The 17 Caribbean nations are: Anguilla, Antigua and Barbuda, Aruba, Bahamas, Bermuda, British Virgin Islands, Cayman Islands, Dominica, Dominican Republic, Grenada, Jamaica (except for business travel), Montserrat, Netherlands Antilles, St. Kitts and Nevis, St. Lucia, St. Vincent and the Grenadines, Turks and Caicos.

The passport card was designed to comply with the Western Hemisphere Travel Initiative (WHTI), which became effective June 1, 2009, for land and sea requirements). The card is a U.S passport and it attests to an individual’s U.S. citizenship and identity.

There are security features on the card to mitigate the possibility of counterfeiting and forgery. Some of the advantages of the passport card are the convenience of having a wallet-size card, it is less expensive than the passport book ($45 for adults; $35 for minors under age 16), smaller than the book, and U.S. citizens who travel frequently to countries listed above don’t have to take their U.S. passport book every time they seek to re-enter the U.S.

More information is available at www.travel.state.gov.

Posted on June 10, 2009 by Robert A. Kraft

A signing ceremony was held on June 3, 2009, to formally announce the schedule that will initiate the permanent retention and transfer of alien registration files (“A-files”) from U.S. Citizenship and Immigration Services (USCIS) to the National Archives and Records Administration.   An A-file documents the complete history of every interaction between the United States government and an individual alien. These comprehensive files may contain a wealth of information for genealogists and historians, from photographs, marriage licenses, foreign birth certificates, recordings, and interview transcripts, in addition to the more routine biographical and demographic information. A-files were previously considered to be temporary records and could have been destroyed 75 years after the date the file was retired to a Federal Records Center or date of last action. Now, however, these A-files will become a permanent record and will be transferred to the custody of the National Archives 100 years from the person’s date of birth. Newly-eligible files will also be transferred to the National Archives for processing every five years.   USCIS currently maintains approximately 53 million A-files. Of these 53 million, 21 million have been retired to a Federal Records Center. The National Archives could finish processing 135,000 files by next summer, at which time these files would become available for public access at National Archives facilities in Kansas City or San Francisco. Copies of the A-files will also be made available through the mail.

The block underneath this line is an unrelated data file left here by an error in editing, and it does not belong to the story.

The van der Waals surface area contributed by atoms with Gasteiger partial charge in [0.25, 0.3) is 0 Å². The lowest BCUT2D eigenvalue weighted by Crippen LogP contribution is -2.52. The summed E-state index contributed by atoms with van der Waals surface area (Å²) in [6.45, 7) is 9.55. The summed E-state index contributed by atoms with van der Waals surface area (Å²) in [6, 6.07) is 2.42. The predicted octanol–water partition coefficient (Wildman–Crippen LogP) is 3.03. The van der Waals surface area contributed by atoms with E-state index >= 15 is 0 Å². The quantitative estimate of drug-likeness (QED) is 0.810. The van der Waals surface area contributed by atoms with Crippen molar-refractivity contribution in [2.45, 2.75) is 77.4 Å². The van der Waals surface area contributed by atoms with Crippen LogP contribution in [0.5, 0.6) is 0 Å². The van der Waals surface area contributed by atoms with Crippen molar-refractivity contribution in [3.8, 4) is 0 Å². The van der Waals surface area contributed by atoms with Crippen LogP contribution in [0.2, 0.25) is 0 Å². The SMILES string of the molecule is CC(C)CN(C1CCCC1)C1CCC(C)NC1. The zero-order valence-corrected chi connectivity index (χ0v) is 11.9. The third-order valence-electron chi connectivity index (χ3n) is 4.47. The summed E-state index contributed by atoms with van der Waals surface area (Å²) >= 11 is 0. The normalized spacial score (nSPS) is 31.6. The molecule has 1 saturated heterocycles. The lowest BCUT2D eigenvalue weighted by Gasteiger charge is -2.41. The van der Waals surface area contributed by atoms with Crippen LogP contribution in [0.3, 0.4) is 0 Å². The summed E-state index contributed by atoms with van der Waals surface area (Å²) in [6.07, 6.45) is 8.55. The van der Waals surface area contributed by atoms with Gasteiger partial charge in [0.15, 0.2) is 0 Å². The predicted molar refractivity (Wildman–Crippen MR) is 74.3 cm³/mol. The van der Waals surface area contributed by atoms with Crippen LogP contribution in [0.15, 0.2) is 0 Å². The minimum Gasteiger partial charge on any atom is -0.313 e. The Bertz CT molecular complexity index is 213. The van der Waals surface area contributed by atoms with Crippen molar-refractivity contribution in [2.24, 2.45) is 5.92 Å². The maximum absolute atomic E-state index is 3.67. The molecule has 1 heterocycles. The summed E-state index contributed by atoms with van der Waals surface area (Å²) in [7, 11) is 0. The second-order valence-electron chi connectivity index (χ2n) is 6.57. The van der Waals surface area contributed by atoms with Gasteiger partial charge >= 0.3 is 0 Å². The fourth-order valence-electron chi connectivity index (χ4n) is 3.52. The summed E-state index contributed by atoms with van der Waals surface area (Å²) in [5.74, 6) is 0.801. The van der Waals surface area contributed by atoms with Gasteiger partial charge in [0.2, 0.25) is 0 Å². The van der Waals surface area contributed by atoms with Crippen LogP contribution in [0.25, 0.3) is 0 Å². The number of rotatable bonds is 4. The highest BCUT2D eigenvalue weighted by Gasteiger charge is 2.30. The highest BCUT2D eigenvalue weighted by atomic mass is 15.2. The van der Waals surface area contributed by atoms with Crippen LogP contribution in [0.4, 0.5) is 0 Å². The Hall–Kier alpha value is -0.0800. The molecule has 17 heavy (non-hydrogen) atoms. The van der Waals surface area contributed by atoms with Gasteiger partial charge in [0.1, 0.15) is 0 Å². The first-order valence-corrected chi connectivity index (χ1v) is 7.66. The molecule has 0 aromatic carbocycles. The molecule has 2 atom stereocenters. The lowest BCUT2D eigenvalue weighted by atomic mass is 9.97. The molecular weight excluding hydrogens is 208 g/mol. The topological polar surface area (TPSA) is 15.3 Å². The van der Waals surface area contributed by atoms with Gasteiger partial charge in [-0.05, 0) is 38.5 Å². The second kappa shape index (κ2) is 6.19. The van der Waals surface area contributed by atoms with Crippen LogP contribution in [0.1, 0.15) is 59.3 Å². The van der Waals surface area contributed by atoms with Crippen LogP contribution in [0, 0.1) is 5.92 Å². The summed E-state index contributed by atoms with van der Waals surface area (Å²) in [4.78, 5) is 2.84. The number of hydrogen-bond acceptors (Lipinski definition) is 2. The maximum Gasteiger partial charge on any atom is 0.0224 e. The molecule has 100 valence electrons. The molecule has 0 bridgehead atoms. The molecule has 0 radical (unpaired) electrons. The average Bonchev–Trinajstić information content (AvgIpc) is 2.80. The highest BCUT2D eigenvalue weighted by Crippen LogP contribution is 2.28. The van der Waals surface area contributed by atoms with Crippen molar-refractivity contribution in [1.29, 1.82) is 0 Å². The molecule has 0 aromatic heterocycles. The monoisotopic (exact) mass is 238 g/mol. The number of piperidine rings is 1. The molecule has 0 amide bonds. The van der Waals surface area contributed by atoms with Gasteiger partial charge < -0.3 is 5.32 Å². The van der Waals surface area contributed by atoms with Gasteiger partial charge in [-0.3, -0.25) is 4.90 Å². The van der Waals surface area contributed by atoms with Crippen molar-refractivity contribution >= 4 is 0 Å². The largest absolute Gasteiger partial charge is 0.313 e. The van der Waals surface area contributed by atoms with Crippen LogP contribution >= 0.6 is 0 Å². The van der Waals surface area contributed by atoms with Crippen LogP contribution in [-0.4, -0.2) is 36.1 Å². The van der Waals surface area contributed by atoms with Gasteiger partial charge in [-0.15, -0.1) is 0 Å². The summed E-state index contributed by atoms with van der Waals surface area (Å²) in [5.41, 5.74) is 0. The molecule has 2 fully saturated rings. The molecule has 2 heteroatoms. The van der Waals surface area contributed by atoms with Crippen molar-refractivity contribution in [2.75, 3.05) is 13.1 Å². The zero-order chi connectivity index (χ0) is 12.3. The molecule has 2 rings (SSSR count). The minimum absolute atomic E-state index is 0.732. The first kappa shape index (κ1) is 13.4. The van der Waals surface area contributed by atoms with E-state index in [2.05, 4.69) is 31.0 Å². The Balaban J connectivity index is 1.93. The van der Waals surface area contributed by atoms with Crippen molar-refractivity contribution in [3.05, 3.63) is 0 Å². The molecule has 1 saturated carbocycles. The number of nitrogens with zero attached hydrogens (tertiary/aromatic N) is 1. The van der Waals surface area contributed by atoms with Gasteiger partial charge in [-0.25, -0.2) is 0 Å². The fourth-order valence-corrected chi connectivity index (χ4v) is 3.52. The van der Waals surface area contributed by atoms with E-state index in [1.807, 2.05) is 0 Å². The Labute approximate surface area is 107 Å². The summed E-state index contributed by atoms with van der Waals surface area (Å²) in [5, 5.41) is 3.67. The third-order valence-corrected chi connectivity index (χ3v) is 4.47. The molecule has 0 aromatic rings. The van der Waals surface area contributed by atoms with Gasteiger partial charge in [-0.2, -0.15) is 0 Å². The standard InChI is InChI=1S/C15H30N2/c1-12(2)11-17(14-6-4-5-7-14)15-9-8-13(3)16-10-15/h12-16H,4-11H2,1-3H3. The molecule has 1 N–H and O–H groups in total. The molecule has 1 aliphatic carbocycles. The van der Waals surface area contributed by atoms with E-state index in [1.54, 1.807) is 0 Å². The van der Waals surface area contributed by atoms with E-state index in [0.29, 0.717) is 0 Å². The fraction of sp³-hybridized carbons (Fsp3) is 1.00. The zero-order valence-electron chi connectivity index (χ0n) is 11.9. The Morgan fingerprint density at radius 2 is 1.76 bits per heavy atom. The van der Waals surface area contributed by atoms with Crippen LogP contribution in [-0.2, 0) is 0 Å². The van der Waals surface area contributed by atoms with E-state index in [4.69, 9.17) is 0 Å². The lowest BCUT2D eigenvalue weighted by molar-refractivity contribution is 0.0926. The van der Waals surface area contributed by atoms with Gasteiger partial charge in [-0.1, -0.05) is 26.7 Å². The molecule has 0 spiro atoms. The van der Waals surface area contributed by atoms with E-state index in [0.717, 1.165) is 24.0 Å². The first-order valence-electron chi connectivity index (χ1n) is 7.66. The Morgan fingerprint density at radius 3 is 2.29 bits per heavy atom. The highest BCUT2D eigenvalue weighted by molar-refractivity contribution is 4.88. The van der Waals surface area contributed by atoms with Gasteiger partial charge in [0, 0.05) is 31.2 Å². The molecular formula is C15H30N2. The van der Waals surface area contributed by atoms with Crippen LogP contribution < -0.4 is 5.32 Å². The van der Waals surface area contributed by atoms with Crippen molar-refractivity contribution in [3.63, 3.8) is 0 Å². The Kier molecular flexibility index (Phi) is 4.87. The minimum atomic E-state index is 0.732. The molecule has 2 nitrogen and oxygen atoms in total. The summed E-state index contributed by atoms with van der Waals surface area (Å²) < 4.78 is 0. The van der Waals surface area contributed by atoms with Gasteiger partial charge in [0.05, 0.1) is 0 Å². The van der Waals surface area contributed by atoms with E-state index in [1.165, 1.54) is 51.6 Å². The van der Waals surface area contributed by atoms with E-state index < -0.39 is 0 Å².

More information about the USCIS or the A-file preservation program may be found at: www.uscis.gov.

Posted on April 28, 2009 by Robert A. Kraft

The U.S. Department of State has issued a Travel Health Warning, alerting all U.S. citizens of the health risks of traveling to Mexico as a result of the swine flu outbreak. The travel alert will be effective until July 27, 2009 and can be found here.  

With the travel alert in effect, the U.S. Embassy in Mexico has taken precautionary measures as well. All consular offices in Mexico are closed until May 5, 2009, with the exception of the immigrant visa section in Ciudad Juarez, Mexico. Thus, applicants with visa and waiver appointments in Ciudad Juarez should proceed with attending their scheduled appointments. The travel restriction to Mexico affects individuals with scheduled appointments this week. The Embassy’s scheduling center will contact these individuals to reschedule appointments. It is important that individuals with upcoming visa appointments in Mexico regularly visit the U.S Embassy in Mexico’s Web site for additional information as well as the U.S. Department of State.

Posted on February 17, 2009 by Robert A. Kraft